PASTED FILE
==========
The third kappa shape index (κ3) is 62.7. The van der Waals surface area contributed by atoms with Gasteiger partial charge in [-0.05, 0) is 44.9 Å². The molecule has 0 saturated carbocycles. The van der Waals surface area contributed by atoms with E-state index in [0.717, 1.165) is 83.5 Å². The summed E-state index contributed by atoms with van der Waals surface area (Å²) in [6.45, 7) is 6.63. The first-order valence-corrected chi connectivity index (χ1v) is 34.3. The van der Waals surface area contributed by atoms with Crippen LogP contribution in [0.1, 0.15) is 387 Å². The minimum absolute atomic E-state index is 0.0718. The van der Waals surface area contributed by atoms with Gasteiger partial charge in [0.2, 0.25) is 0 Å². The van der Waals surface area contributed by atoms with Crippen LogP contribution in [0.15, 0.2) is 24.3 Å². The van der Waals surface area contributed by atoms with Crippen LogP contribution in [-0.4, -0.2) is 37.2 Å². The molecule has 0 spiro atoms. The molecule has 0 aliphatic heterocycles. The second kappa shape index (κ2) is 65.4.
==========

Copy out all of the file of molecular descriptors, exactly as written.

The third kappa shape index (κ3) is 62.7. The van der Waals surface area contributed by atoms with Gasteiger partial charge in [-0.05, 0) is 44.9 Å². The molecule has 0 saturated carbocycles. The van der Waals surface area contributed by atoms with E-state index in [0.717, 1.165) is 83.5 Å². The summed E-state index contributed by atoms with van der Waals surface area (Å²) in [6.45, 7) is 6.63. The first-order valence-corrected chi connectivity index (χ1v) is 34.3. The van der Waals surface area contributed by atoms with Crippen LogP contribution in [0.1, 0.15) is 387 Å². The minimum absolute atomic E-state index is 0.0718. The van der Waals surface area contributed by atoms with Gasteiger partial charge in [0.2, 0.25) is 0 Å². The van der Waals surface area contributed by atoms with Crippen LogP contribution in [0.15, 0.2) is 24.3 Å². The van der Waals surface area contributed by atoms with Crippen LogP contribution in [-0.4, -0.2) is 37.2 Å². The molecule has 0 spiro atoms. The molecule has 0 aliphatic heterocycles. The second kappa shape index (κ2) is 65.4.